On a visual, craftsmanship level, the ability to captivate the viewer largely depends on our ability to create an optical illusion of a three-dimensional world in our photographs; something we psychologically accept as an image of reality. Photographs with a three-dimensional quality draw us in to see beyond the literal, printed tones on paper. However, if the craftsmanship is poor, our brain rejects the illusion and we remain outsiders, disconnected. Create the illusion well and we enter a whole new psychological world. Optical illusion is purely the product of technique – if we know first, what qualities are required for creating the illusion. Light communicates the life and soul of the scene, the atmosphere, mood, drama and emotion. Light, form, spatial depth and texture all help create that illusion of reality. However, reliance on technical quality alone, is a common mistake. Technique is only a means to an end. Like a foreign language, the more fluent we are, the better we can express our ideas, but it is only of value if we have something to say.
Would you write a book without an idea? No, it would be a meaningless collection of words, nonsense to read. So, why take a Photograph without an idea! The result is an image that has nothing to say. Worse still, is the modern approach to digital photography; to shoot hundreds of frames from all different angles, then choose the best frame after the shoot. You end up with hundreds of frames – that ‘communicate’ a lack of idea! Volume makes no difference, you are just relying on luck. What makes a good photograph is communicating an idea and a telling a story. The most effective way is to have a ‘one picture, one idea’ rule. This avoids confusing mix messages.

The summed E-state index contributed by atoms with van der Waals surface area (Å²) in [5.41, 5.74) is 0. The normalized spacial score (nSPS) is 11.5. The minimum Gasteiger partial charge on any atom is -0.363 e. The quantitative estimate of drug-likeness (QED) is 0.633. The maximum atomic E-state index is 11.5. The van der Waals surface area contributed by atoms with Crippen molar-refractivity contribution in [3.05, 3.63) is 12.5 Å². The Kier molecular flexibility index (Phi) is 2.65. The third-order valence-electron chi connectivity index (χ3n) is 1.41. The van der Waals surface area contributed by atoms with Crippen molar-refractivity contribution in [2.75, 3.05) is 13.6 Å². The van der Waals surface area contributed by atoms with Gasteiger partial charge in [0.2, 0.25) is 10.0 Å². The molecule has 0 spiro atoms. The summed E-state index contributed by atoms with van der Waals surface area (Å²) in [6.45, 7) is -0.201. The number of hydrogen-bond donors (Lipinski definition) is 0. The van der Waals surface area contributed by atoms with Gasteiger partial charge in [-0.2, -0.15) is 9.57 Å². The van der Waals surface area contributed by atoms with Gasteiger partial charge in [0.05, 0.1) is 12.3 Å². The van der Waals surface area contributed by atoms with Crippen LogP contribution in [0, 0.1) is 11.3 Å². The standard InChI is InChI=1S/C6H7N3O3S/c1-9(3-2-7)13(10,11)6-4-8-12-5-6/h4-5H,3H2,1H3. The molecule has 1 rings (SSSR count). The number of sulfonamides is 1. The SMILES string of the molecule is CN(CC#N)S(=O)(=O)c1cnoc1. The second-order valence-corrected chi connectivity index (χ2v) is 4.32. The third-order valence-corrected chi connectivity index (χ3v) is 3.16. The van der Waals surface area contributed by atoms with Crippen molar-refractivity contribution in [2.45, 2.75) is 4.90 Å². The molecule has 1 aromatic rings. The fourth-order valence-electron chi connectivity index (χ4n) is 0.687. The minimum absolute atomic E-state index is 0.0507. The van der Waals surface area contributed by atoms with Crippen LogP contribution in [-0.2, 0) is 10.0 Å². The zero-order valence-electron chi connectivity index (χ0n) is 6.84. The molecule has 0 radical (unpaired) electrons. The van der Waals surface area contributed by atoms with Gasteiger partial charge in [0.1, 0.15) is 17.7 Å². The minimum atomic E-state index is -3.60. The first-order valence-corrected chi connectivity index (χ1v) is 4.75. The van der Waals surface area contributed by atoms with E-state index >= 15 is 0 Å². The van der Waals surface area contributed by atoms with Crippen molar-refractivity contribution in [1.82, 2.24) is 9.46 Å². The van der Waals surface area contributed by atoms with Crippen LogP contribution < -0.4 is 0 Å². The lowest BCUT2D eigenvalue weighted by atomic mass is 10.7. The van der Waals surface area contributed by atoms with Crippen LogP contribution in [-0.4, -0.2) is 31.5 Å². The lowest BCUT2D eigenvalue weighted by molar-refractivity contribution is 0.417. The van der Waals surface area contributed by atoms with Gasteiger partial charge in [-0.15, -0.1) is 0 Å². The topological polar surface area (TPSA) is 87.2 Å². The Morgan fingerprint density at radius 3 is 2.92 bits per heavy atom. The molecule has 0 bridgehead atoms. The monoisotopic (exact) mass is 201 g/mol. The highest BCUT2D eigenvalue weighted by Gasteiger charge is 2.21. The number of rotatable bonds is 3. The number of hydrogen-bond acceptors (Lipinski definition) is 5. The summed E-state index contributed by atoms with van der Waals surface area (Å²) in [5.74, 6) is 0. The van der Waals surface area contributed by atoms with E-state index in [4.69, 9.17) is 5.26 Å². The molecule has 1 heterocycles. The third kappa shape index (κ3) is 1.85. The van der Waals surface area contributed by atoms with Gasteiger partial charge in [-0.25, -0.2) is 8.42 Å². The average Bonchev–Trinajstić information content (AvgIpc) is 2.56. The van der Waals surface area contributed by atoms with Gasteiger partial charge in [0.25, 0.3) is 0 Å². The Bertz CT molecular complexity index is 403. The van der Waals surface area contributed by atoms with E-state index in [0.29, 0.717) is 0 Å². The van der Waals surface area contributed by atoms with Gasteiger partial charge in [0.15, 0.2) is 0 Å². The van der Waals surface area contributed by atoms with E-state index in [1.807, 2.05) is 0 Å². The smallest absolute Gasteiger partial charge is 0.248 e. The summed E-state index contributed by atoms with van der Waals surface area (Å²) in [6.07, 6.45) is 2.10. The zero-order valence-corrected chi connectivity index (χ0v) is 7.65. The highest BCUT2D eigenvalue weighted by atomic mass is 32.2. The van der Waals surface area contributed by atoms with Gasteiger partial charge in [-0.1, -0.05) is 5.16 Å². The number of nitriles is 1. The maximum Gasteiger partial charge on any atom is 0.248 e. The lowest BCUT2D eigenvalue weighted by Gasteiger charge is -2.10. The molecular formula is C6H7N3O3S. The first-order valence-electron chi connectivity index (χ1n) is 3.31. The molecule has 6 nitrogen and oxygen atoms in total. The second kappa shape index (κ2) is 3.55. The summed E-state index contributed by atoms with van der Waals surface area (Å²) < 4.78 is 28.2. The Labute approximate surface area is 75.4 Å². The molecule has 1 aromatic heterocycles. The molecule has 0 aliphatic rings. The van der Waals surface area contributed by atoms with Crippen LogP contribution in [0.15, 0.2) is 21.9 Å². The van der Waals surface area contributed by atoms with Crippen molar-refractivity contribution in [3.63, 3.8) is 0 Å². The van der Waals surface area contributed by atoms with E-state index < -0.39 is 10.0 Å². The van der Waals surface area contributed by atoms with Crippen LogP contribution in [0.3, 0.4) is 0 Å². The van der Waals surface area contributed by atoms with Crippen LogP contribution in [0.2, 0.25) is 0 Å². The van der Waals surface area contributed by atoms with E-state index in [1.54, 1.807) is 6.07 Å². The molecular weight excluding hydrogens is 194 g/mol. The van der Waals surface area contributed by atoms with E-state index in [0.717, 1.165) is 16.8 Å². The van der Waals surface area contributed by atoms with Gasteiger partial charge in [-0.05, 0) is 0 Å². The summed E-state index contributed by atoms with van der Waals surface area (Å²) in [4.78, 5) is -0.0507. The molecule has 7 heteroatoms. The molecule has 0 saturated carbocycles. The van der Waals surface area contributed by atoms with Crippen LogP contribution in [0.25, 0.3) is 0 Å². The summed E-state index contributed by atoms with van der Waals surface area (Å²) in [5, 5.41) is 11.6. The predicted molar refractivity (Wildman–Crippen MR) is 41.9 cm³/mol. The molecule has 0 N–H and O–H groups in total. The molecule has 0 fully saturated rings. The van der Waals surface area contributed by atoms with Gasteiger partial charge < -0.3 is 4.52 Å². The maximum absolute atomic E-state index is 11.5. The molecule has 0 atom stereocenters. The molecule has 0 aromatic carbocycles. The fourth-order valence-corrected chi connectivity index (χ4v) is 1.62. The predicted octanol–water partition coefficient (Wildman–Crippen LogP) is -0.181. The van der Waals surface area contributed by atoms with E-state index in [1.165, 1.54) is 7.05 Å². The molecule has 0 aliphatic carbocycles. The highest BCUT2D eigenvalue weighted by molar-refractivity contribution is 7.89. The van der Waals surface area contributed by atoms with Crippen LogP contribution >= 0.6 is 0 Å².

Composition is deciding what content is relevant to communicate your idea, then placing those elements in harmony both with each other and as a complete image so your idea is communicated well. There is no neutral content, everything in the photograph works either for the idea or against the idea. Keep only the most minimal yet relevant content. One object is a fact, two objects make a story; because we want to understand the relationship between the two. Beyond two, creates more complexity to analyze and eventually confusion. The more minimal the content, the clearer and faster the message. Simple and clean compositions, make strong photographs that communicate. A single idea with clarity of thought and simple composition, is most likely to communicate fast and be a successful photograph. My landscape photography workshops, place enormous emphasis on transferring the questions you ask yourself when editing your images after the shoot, to being THE questions to ask yourself – before the shoot; while at the camera and have time to make changes. Without an idea, you will never get the perfect combination of elements. Think first, shoot second. I teach you how to create one great photograph.
Why ‘Landscape Photography Workshops – Yet, I photograph architecture. Photographing architecture contains all the same elements and problems of the landscape, just compacted into a smaller area, making it easier to see and teach how to solve each quality. Creativity requires a fundamental change in your whole approach to photography; from a fragmented ‘shoot then polish’ approach to a far more holistic approach. After running workshops for a few years, I realized what clients were really wanting to learn was not the Photoshop skills, but learn aesthetic skills – aesthetic quality was what was missing in their work – they just couldn’t put their finger on it.
Taking inspiration from the old master painters such as Rembrandt, I teach Photoshop techniques taken from the principles of old master painting. The holistic workflow I teach, factors-in all the essential aesthetic techniques the old master painters used because their techniques work – they are the aesthetic masters. Creating a good photograph is communicating your idea with high aesthetic values and executed with technical perfection. Compose the subject, shoot the light, print the mood; create a personal artistic statement that evokes an emotional response.